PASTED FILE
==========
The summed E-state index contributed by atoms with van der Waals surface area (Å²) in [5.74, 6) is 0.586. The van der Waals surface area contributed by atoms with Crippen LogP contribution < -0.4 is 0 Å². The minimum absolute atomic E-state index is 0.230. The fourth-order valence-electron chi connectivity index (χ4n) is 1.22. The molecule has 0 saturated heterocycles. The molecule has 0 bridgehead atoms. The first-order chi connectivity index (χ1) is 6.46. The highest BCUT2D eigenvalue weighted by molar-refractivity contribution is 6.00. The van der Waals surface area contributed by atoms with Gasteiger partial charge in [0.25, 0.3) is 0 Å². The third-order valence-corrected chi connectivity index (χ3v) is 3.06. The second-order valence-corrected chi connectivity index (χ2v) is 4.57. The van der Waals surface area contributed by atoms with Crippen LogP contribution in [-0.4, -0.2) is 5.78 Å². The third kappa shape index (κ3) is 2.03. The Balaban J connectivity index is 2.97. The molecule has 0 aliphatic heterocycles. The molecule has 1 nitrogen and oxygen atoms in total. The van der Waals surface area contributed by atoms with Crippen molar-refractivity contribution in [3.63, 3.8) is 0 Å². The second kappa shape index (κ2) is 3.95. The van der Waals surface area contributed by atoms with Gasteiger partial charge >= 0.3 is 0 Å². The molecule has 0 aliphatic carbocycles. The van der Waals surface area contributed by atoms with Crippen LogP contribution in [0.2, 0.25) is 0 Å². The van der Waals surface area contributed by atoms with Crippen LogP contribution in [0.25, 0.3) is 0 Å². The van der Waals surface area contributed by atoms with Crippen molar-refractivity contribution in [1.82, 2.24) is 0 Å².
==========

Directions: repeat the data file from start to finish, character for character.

The summed E-state index contributed by atoms with van der Waals surface area (Å²) in [5.74, 6) is 0.586. The van der Waals surface area contributed by atoms with Crippen LogP contribution < -0.4 is 0 Å². The minimum absolute atomic E-state index is 0.230. The fourth-order valence-electron chi connectivity index (χ4n) is 1.22. The molecule has 0 saturated heterocycles. The molecule has 0 bridgehead atoms. The first-order chi connectivity index (χ1) is 6.46. The highest BCUT2D eigenvalue weighted by molar-refractivity contribution is 6.00. The van der Waals surface area contributed by atoms with Gasteiger partial charge in [0.25, 0.3) is 0 Å². The third-order valence-corrected chi connectivity index (χ3v) is 3.06. The second-order valence-corrected chi connectivity index (χ2v) is 4.57. The van der Waals surface area contributed by atoms with Crippen LogP contribution in [-0.4, -0.2) is 5.78 Å². The third kappa shape index (κ3) is 2.03. The Balaban J connectivity index is 2.97. The molecule has 0 aliphatic heterocycles. The molecule has 1 nitrogen and oxygen atoms in total. The van der Waals surface area contributed by atoms with Crippen molar-refractivity contribution in [3.63, 3.8) is 0 Å². The second kappa shape index (κ2) is 3.95. The van der Waals surface area contributed by atoms with Gasteiger partial charge >= 0.3 is 0 Å². The molecule has 0 aliphatic carbocycles. The van der Waals surface area contributed by atoms with Crippen LogP contribution in [0.2, 0.25) is 0 Å². The van der Waals surface area contributed by atoms with Crippen LogP contribution in [0.25, 0.3) is 0 Å². The van der Waals surface area contributed by atoms with Crippen molar-refractivity contribution in [1.82, 2.24) is 0 Å².